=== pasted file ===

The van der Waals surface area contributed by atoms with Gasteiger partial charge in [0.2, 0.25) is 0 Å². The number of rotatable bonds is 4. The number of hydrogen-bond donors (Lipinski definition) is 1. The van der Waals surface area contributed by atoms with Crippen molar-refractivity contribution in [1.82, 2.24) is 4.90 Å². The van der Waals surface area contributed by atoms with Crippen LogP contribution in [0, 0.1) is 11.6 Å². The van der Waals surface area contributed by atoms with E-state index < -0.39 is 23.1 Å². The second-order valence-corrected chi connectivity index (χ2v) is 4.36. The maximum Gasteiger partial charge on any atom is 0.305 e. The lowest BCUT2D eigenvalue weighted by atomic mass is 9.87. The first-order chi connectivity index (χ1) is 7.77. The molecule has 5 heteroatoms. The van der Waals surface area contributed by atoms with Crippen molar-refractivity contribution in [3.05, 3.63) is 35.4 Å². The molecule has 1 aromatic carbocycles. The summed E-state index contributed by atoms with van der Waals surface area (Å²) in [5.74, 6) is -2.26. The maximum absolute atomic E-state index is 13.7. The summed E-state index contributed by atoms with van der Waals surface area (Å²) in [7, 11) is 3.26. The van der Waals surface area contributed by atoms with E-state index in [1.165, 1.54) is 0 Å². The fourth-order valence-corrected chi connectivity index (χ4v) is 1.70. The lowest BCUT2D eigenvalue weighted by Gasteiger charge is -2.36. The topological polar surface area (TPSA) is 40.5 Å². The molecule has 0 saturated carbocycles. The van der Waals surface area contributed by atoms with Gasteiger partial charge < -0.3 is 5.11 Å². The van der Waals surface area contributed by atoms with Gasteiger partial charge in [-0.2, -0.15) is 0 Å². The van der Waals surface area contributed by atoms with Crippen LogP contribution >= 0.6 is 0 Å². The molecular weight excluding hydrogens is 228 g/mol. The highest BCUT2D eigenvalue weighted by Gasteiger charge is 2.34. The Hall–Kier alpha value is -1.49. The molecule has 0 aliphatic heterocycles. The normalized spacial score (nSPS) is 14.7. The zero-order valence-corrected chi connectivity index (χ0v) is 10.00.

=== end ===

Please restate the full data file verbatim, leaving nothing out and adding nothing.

The van der Waals surface area contributed by atoms with Gasteiger partial charge in [0.2, 0.25) is 0 Å². The number of rotatable bonds is 4. The number of hydrogen-bond donors (Lipinski definition) is 1. The van der Waals surface area contributed by atoms with Crippen molar-refractivity contribution in [1.82, 2.24) is 4.90 Å². The van der Waals surface area contributed by atoms with Crippen LogP contribution in [0, 0.1) is 11.6 Å². The van der Waals surface area contributed by atoms with E-state index < -0.39 is 23.1 Å². The second-order valence-corrected chi connectivity index (χ2v) is 4.36. The maximum Gasteiger partial charge on any atom is 0.305 e. The lowest BCUT2D eigenvalue weighted by atomic mass is 9.87. The first-order chi connectivity index (χ1) is 7.77. The molecule has 5 heteroatoms. The van der Waals surface area contributed by atoms with Crippen molar-refractivity contribution in [3.05, 3.63) is 35.4 Å². The molecule has 1 aromatic carbocycles. The summed E-state index contributed by atoms with van der Waals surface area (Å²) in [5.74, 6) is -2.26. The maximum absolute atomic E-state index is 13.7. The summed E-state index contributed by atoms with van der Waals surface area (Å²) in [7, 11) is 3.26. The van der Waals surface area contributed by atoms with E-state index in [1.165, 1.54) is 0 Å². The fourth-order valence-corrected chi connectivity index (χ4v) is 1.70. The lowest BCUT2D eigenvalue weighted by Gasteiger charge is -2.36. The topological polar surface area (TPSA) is 40.5 Å². The molecule has 0 saturated carbocycles. The van der Waals surface area contributed by atoms with Gasteiger partial charge < -0.3 is 5.11 Å². The van der Waals surface area contributed by atoms with Gasteiger partial charge in [-0.2, -0.15) is 0 Å². The van der Waals surface area contributed by atoms with Crippen LogP contribution >= 0.6 is 0 Å². The molecular weight excluding hydrogens is 228 g/mol. The highest BCUT2D eigenvalue weighted by Gasteiger charge is 2.34. The Hall–Kier alpha value is -1.49. The molecule has 0 aliphatic heterocycles. The normalized spacial score (nSPS) is 14.7. The zero-order valence-corrected chi connectivity index (χ0v) is 10.00.